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The Organization of American Historians and the Writing and Teaching of American History$
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Richard S. Kirkendall

Print publication date: 2011

Print ISBN-13: 9780199790562

Published to Oxford Scholarship Online: September 2011

DOI: 10.1093/acprof:oso/9780199790562.001.0001

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The Presence of Native American History

The Presence of Native American History

Chapter:
(p.198) 18 The Presence of Native American History
Source:
The Organization of American Historians and the Writing and Teaching of American History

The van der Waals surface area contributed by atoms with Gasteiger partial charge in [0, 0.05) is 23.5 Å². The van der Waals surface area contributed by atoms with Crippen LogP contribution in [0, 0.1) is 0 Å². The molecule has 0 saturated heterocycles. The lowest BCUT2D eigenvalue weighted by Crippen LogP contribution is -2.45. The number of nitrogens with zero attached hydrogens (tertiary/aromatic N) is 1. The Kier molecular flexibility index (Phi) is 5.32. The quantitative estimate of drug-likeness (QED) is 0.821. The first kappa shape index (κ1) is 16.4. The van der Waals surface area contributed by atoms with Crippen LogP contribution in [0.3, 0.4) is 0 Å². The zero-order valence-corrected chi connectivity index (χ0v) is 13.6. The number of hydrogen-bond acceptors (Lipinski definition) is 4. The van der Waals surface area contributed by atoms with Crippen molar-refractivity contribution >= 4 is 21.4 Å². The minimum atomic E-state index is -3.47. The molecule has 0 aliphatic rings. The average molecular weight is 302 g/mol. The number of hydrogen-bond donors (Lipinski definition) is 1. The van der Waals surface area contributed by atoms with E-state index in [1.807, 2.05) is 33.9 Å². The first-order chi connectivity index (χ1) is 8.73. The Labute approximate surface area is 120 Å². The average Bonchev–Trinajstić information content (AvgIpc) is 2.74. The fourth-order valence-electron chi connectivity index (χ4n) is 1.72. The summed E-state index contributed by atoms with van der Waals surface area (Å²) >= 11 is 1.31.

Author(s):

Frederick E. Hoxie

Publisher:
Oxford University Press
DOI:10.1093/acprof:oso/9780199790562.003.0018

This chapter discusses how presence rather than neglect dominates Native American history within the Mississippi Valley Historical Association and Organization of American Historians (OAH) from the earliest years. There have been changes, including a sharp decline in the attention paid to frontier topics, an “explosion of interest” in the field at the annual meetings since 1969, and the rise of new themes, including “zones of contact.” The story reflects the democratization process in the OAH and suggests that we have been learning to think about Indian people historically and have come to understand that they are not deficient and, therefore, unimportant or irrelevant to the continent's history and do not need to be supervised and taken care of.

Keywords:   Native American history, Organization of American Historians, Mississippi Valley Historical Association, democratization, new themes

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